The vast majority of the time we all print on white media: white paper, white cardstock, and other neutral white surfaces. But what about printing white? Can modern printers print white and if not, why not? Read on as we explore color theory, printer design choices, and why white is the foundation of the printing process.

Today’s Question & Answer session comes to us courtesy of SuperUser—a subdivision of Stack Exchange, a community-driven grouping of Q&A web sites. Image by Coiote O.; available as wallpaper here.

The Question

SuperUser reader Curious_Kid is well, curious, about printers. He writes:

I was reading about different color models, when this question hit my mind.

Can the CMYK color model generate white color?

Printers use CMYK color mode. What will happen if I try to print a white colored image (rabbit) on a black paper with my printer? Will I get any image on the paper?

Does the CMYK color model have room for white?

The Answer

SuperUser contributor Darth Android offers some insight into the CMYK process:

You will not get anything on the paper with a basic CMYK inkjet or laser printer. The CMYK color mixing is subtractive, meaning that it requires the base that is being colored to have all colors (i.e., White) So that it can create color variation through subtraction:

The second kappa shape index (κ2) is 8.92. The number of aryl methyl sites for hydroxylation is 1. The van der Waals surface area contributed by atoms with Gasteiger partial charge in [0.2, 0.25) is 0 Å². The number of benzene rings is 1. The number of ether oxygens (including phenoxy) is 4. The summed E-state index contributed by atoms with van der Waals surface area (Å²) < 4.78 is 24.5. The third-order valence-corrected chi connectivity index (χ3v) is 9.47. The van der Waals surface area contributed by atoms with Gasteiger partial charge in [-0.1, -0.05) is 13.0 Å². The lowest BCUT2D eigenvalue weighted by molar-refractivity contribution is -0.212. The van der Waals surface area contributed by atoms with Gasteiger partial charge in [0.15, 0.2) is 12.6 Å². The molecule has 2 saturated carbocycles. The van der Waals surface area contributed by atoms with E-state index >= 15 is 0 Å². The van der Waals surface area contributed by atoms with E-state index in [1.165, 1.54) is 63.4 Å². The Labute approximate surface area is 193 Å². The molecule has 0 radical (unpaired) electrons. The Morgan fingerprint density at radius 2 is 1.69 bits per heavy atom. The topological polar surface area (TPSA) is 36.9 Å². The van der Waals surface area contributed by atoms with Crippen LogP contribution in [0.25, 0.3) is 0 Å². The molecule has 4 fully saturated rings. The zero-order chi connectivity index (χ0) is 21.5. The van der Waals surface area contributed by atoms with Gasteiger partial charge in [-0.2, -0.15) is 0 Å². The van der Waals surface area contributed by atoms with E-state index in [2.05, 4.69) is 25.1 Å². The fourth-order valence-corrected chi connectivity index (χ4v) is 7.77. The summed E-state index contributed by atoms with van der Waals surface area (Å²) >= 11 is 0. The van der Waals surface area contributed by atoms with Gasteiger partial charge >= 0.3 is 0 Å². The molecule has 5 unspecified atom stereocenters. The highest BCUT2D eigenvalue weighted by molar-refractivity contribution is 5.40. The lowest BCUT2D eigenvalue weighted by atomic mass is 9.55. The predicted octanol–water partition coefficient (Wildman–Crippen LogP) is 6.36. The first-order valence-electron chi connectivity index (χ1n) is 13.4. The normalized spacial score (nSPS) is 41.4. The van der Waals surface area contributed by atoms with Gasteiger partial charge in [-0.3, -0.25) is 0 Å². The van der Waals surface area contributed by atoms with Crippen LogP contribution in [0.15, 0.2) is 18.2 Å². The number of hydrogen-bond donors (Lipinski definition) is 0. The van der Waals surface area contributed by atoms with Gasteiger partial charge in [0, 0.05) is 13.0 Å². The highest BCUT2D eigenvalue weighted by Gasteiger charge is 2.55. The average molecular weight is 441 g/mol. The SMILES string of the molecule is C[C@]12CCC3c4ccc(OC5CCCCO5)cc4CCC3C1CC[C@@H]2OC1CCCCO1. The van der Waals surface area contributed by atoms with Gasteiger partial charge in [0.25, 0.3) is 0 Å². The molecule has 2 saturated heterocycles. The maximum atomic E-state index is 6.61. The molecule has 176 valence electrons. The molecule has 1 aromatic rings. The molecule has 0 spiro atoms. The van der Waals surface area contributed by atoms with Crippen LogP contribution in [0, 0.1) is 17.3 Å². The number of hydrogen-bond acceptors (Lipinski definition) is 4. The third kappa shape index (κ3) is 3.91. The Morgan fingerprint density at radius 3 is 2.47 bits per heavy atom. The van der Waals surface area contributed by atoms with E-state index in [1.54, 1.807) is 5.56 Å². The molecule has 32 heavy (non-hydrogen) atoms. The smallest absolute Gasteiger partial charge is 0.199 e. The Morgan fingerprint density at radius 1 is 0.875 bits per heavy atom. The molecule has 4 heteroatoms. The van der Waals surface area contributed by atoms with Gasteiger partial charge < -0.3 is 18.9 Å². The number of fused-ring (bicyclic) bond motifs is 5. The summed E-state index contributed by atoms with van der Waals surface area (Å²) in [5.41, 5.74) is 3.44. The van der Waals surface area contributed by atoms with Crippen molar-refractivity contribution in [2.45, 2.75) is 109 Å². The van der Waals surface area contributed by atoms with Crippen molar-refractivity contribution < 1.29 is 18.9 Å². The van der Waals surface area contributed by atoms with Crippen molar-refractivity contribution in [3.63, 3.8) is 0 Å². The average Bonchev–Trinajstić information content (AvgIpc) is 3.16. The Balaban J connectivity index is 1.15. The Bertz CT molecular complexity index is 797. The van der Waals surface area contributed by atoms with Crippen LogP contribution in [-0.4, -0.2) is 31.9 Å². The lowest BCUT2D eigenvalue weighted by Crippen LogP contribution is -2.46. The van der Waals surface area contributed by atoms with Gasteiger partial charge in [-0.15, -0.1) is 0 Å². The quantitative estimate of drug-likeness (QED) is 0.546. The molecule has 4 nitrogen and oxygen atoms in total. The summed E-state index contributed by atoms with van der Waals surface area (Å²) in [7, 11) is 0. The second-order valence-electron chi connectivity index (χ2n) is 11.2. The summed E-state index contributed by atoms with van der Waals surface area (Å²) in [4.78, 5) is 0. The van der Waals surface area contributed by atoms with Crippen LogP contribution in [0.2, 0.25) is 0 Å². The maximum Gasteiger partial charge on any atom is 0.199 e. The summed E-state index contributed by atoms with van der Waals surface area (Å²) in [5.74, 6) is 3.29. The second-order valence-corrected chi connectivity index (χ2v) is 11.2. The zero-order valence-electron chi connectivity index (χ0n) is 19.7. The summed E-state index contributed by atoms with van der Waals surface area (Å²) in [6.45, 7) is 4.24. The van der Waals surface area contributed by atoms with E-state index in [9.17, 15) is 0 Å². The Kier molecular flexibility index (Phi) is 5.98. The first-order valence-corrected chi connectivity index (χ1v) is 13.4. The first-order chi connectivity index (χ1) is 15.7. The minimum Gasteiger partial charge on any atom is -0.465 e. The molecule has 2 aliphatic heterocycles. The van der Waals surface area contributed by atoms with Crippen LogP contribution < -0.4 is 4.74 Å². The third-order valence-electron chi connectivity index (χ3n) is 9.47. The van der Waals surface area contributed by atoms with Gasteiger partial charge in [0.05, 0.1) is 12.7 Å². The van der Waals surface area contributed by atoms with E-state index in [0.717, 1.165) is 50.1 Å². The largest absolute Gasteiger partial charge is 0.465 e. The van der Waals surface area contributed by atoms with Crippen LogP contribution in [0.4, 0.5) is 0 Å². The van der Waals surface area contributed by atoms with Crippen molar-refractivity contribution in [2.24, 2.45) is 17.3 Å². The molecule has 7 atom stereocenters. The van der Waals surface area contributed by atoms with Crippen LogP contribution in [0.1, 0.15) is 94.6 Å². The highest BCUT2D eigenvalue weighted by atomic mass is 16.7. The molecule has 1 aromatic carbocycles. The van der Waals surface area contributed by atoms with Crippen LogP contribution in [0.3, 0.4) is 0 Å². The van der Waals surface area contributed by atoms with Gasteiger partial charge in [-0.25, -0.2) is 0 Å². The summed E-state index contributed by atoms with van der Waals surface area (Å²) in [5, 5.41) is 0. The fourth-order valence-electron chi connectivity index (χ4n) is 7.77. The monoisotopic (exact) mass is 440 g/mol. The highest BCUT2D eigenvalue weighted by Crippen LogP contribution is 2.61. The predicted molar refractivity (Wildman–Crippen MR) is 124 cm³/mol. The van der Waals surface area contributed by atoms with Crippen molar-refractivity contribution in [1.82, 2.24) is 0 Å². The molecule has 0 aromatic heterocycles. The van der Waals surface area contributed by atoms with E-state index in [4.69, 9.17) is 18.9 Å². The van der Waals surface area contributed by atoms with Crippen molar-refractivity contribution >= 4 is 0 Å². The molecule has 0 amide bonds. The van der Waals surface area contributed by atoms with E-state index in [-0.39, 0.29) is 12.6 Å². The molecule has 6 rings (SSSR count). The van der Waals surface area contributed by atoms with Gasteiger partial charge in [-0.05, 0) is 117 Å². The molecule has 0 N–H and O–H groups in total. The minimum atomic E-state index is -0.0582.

White - Cyan - Yellow = Green
White - Yellow - Magenta = Red
White - Cyan - Magenta = Blue

White is represented as 0 cyan, 0 yellow, 0 magenta, and 0 black – effectively, 0 ink for a printer that simply has those four cartridges. This works great when you have white media, as “printing no ink” simply leaves the white exposed, but as you can imagine, this doesn’t work for non-white media.

If you don’t have a base color to subtract from (i.e., Black), then it doesn’t matter what you subtract from it, you still have the color Black.

[But], as others are pointing out, there are special printers which can operate in the CMYW color space, or otherwise have a white ink or toner. These can be used to print light colors on top of dark or otherwise non-white media.

You might also find my answer to a different question about color spaces helpful or informative.

Given that the majority of printer media in the world is white and printing pure white on non-white colors is a specialty process, it’s no surprise that home and (most) commercial printers alike have no provision for it.

Have something to add to the explanation? Sound off in the the comments. Want to read more answers from other tech-savvy Stack Exchange users? Check out the full discussion thread here.

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Jason Fitzpatrick is the Senior Smart Home Editor at How-To Geek. He has over a decade of experience in publishing and has authored thousands of articles at How-To Geek, Review Geek, LifeSavvy, and Lifehacker. Jason served as Lifehacker's Weekend Editor before he joined How-To Geek.
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